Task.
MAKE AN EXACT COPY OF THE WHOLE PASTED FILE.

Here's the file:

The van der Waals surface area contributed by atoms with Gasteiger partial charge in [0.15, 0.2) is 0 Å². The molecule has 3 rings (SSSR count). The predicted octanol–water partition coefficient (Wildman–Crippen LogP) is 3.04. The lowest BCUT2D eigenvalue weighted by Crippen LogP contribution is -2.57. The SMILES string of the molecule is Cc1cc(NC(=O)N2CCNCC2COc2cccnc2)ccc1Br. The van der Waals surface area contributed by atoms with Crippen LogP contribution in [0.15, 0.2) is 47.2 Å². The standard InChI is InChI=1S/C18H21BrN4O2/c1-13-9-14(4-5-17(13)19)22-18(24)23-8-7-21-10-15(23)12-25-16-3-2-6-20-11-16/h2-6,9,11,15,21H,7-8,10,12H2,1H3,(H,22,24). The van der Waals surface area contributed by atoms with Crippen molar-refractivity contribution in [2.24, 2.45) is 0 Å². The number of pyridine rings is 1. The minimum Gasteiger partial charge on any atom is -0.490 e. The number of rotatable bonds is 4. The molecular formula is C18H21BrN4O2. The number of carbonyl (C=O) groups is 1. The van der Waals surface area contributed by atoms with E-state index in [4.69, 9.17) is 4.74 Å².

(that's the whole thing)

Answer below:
The van der Waals surface area contributed by atoms with Gasteiger partial charge in [0.15, 0.2) is 0 Å². The molecule has 3 rings (SSSR count). The predicted octanol–water partition coefficient (Wildman–Crippen LogP) is 3.04. The lowest BCUT2D eigenvalue weighted by Crippen LogP contribution is -2.57. The SMILES string of the molecule is Cc1cc(NC(=O)N2CCNCC2COc2cccnc2)ccc1Br. The van der Waals surface area contributed by atoms with Crippen LogP contribution in [0.15, 0.2) is 47.2 Å². The standard InChI is InChI=1S/C18H21BrN4O2/c1-13-9-14(4-5-17(13)19)22-18(24)23-8-7-21-10-15(23)12-25-16-3-2-6-20-11-16/h2-6,9,11,15,21H,7-8,10,12H2,1H3,(H,22,24). The van der Waals surface area contributed by atoms with Crippen molar-refractivity contribution in [2.24, 2.45) is 0 Å². The number of pyridine rings is 1. The minimum Gasteiger partial charge on any atom is -0.490 e. The number of rotatable bonds is 4. The molecular formula is C18H21BrN4O2. The number of carbonyl (C=O) groups is 1. The van der Waals surface area contributed by atoms with E-state index in [4.69, 9.17) is 4.74 Å².